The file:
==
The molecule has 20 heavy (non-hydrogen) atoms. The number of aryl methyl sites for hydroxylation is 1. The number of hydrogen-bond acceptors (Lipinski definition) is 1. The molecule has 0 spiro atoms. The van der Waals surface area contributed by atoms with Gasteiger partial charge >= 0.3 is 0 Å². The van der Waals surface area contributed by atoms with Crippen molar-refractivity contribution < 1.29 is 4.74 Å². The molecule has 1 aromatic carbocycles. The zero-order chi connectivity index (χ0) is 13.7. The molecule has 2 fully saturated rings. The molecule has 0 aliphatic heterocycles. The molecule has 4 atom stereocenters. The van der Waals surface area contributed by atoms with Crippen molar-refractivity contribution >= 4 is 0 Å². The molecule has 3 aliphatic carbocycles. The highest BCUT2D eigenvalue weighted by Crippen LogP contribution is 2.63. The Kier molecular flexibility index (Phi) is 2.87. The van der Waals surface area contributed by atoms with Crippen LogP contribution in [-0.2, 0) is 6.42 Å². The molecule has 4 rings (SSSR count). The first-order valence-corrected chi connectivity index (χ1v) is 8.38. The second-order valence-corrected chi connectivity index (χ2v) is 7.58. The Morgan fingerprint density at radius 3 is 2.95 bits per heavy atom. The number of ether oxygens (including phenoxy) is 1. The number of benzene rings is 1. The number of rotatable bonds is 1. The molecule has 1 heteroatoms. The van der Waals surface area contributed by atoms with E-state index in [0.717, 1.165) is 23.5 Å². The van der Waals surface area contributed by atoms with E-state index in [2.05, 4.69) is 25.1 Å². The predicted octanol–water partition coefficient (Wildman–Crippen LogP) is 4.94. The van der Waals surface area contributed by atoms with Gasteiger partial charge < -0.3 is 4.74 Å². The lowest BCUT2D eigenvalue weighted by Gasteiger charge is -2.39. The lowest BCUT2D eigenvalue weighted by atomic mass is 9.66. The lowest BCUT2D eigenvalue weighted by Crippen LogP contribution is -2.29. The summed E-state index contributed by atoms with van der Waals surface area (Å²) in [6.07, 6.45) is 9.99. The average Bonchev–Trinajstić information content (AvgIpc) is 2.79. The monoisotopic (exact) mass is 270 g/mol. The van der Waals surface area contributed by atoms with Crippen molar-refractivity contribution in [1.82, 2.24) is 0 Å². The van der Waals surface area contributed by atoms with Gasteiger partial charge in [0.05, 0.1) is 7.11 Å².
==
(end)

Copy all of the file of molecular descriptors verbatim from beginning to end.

The molecule has 20 heavy (non-hydrogen) atoms. The number of aryl methyl sites for hydroxylation is 1. The number of hydrogen-bond acceptors (Lipinski definition) is 1. The molecule has 0 spiro atoms. The van der Waals surface area contributed by atoms with Gasteiger partial charge >= 0.3 is 0 Å². The van der Waals surface area contributed by atoms with Crippen molar-refractivity contribution < 1.29 is 4.74 Å². The molecule has 1 aromatic carbocycles. The zero-order chi connectivity index (χ0) is 13.7. The molecule has 2 fully saturated rings. The molecule has 0 aliphatic heterocycles. The molecule has 4 atom stereocenters. The van der Waals surface area contributed by atoms with Crippen molar-refractivity contribution >= 4 is 0 Å². The molecule has 3 aliphatic carbocycles. The highest BCUT2D eigenvalue weighted by Crippen LogP contribution is 2.63. The Kier molecular flexibility index (Phi) is 2.87. The van der Waals surface area contributed by atoms with Crippen LogP contribution in [-0.2, 0) is 6.42 Å². The molecule has 4 rings (SSSR count). The first-order valence-corrected chi connectivity index (χ1v) is 8.38. The second-order valence-corrected chi connectivity index (χ2v) is 7.58. The Morgan fingerprint density at radius 3 is 2.95 bits per heavy atom. The number of ether oxygens (including phenoxy) is 1. The number of benzene rings is 1. The number of rotatable bonds is 1. The molecule has 1 heteroatoms. The van der Waals surface area contributed by atoms with E-state index in [0.717, 1.165) is 23.5 Å². The van der Waals surface area contributed by atoms with E-state index in [2.05, 4.69) is 25.1 Å². The predicted octanol–water partition coefficient (Wildman–Crippen LogP) is 4.94. The van der Waals surface area contributed by atoms with Gasteiger partial charge < -0.3 is 4.74 Å². The lowest BCUT2D eigenvalue weighted by Gasteiger charge is -2.39. The lowest BCUT2D eigenvalue weighted by atomic mass is 9.66. The lowest BCUT2D eigenvalue weighted by Crippen LogP contribution is -2.29. The summed E-state index contributed by atoms with van der Waals surface area (Å²) in [6.07, 6.45) is 9.99. The average Bonchev–Trinajstić information content (AvgIpc) is 2.79. The monoisotopic (exact) mass is 270 g/mol. The van der Waals surface area contributed by atoms with Crippen molar-refractivity contribution in [1.82, 2.24) is 0 Å². The van der Waals surface area contributed by atoms with Gasteiger partial charge in [0.05, 0.1) is 7.11 Å².